The diversity of Vermont’s restaurant scene is something to behold. It’s the kind of state where, say, a restaurant/bar/hotel that caters to mountain bikers, a center of Cuban cuisine, a brewery that also cooks up waffles stuffed with savory flavors and a small-town bistro producing small plates with flair fit into the dining scene like they’re welcomed old friends.
Those are the four types of new restaurants the Burlington Free Press profiled this summer. They cover a wide geographic range as well, from the mountain town of Waitsfield to the lakeside city of Burlington, from the busy crossroads of Morrisville to the near center of Vermont in Randolph. Read on for synopses of these four freshly opened spots, and then click on the links to learn even more about where you might just want to dine next.
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The complex known as Madbush Falls is the brainchild of Jonny Adler, who’s done some brainchild-fathering before: He and a brother, Benjy Adler, created The Skinny Pancake regional chain of crepe eateries that began with a food cart followed by the flagship restaurant near the Burlington waterfront.
Madbush Falls (a portmanteau from the two surrounding ski areas, Mad River Glen and Sugarbush Resort) is just off Vermont 100 south of Waitsfield. The restaurant/bar, which seats 58 inside and 50 outside, and the attached shop, Riders Outpost, opened Aug. 2. A dozen of the hotel’s rooms, or about half, had opened by late August.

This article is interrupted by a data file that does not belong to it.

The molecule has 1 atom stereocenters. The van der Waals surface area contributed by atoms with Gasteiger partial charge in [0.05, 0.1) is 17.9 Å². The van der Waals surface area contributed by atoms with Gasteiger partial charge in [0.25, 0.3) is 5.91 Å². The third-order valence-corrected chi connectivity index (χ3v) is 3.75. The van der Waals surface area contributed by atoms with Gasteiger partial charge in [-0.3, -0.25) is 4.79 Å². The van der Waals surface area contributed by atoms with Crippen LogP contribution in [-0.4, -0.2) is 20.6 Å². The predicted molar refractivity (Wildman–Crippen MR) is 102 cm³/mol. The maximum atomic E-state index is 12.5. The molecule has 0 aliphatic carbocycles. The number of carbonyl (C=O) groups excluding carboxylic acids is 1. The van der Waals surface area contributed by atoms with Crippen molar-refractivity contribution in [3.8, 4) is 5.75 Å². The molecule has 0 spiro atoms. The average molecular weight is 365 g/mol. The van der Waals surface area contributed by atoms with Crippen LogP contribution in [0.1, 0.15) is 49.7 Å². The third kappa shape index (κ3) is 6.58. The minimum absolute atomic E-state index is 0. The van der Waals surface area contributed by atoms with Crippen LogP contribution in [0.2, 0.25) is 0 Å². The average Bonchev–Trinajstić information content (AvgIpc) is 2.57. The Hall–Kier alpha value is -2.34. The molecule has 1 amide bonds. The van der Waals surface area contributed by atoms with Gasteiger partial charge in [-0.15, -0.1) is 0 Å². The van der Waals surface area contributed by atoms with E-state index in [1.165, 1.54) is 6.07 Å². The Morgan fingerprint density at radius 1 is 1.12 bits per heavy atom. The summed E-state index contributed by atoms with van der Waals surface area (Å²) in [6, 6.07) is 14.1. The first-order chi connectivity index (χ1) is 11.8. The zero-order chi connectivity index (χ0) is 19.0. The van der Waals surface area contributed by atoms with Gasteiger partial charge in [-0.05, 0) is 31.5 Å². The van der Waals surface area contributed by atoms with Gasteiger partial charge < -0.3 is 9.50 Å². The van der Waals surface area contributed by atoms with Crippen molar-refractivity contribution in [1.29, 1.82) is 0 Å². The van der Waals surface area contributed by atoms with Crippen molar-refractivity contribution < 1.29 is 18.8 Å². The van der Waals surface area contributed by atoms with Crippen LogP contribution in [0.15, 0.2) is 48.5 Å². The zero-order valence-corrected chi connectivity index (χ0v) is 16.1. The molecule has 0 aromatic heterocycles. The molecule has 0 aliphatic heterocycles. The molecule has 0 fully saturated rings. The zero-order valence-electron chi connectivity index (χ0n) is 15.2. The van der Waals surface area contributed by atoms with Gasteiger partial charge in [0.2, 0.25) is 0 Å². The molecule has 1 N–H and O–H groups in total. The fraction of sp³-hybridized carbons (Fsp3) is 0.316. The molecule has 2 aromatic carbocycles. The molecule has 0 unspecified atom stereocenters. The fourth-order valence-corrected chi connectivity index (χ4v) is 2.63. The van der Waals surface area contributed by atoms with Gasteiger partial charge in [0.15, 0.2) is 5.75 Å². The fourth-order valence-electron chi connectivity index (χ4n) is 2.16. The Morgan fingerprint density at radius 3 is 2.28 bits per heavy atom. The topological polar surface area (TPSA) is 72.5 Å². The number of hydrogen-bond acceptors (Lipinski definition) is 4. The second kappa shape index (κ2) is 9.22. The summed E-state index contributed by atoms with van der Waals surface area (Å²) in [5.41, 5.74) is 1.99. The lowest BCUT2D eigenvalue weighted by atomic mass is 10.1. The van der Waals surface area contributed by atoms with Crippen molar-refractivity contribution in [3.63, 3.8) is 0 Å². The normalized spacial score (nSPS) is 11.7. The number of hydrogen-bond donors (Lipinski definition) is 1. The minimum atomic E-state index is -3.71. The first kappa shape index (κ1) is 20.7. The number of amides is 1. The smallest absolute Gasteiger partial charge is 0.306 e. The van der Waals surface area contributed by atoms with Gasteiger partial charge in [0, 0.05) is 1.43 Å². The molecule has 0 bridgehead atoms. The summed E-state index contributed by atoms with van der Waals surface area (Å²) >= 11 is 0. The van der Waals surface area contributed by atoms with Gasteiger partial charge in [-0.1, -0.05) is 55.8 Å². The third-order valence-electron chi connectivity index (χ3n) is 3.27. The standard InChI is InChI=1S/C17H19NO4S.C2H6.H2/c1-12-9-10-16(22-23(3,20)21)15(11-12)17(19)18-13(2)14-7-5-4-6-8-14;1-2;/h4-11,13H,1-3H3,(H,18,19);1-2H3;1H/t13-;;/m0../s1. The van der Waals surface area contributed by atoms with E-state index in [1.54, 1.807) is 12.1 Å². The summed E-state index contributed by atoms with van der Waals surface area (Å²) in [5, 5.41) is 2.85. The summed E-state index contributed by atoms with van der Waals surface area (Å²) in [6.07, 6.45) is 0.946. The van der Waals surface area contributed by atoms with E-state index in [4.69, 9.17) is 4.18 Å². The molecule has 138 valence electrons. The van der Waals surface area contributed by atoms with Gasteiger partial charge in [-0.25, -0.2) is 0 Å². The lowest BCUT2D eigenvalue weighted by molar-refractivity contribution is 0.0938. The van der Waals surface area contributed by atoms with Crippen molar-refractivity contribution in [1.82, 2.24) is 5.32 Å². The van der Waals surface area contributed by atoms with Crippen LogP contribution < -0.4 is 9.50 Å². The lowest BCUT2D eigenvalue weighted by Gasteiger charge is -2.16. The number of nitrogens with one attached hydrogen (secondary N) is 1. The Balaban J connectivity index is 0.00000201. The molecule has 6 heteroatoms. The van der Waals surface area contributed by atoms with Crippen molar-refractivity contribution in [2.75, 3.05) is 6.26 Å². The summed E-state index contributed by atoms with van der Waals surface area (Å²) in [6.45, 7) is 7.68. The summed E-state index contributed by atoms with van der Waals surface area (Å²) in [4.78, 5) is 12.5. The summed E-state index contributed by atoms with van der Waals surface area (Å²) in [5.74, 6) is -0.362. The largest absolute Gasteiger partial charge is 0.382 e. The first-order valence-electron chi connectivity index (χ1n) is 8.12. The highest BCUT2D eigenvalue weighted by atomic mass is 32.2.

“You can have everything set up in one experience,” Adler said. “This is sort of normal in the ski world.”
Open since Aug. 2, Santiago’s occupies a long-vacant space near the Burlington waterfront, adjacent to the recently revived Union Station/Amtrak stop. The family-recipe-powered menu at Santiago’s provides a succinct and succulent introduction to Cuban food and culture.
The sharable appetizer offerings include chicharrones (fried pork belly), red-snapper ceviche and a patria y vida sampler letting diners taste meaty Cuban specialties such as lechon (marinated roast pork), picadillo (ground beef cooked with vegetables, wine and light tomato sauce) and ropa vieja, the Cuban national dish consisting of shredded beef in tomato sauce.
“I get to share our culture with this community I’ve grown to love very, very much,” said Oscar Arencibia, the Cuban-American co-owner of Santiago’s.
Jonathan and Carol Mogor opened Soulmate Brewing on July 28. The Morrisville brewery has a dozen beers and a seltzer on tap, all crafted in-house. Varieties include an American lager called Food Lube; I’d Drink Me, an Irish red ale; a Belgian-style dubbel; a nitro oatmeal stout dubbed Two Night Stand; and a hop-heavy hazy India pale ale known as Hops in Bed with Strangers.
The Mogors have created a small menu centered on waffles with various fillings, including a Cuban waffle stuffed with pulled pork, ham, Swiss cheese and pickles; a barbecue pulled-pork variety; and one consisting of chocolate chips, all accompanied by dipping sauces. Rice bowls and chocolate-covered bacon round out the food offerings.
Randi Taylor and Lucas Battey opened their 25-seat restaurant, Short Notice, on June 10. (Another eight eaters can sit outside at sidewalk tables.) The Randolph eatery offers a casual vibe; customers order at the counter while a server – likely to be Taylor, while Battey works in the kitchen – brings their food and drink.
The menu features small plates inspired by the couple’s travels. The roster of dishes on a recent Monday included “shareables” such as a house-made pretzel, roasted-carrot “fries” and garam masala meatballs. The list of small plates ranged from glazed fennel to cured and seared pork belly to kung pao noodles and radicchio salad. Sandwiches such as blackened chicken and portobello caprese are also available. Desserts, which may include brown butter chocolate-chip cookies, are among the goods baked by Taylor.
“It’s eclectic,” Battey said of the menu, “local flavors, trying to combine enough cuisines so there’s enough for everybody.”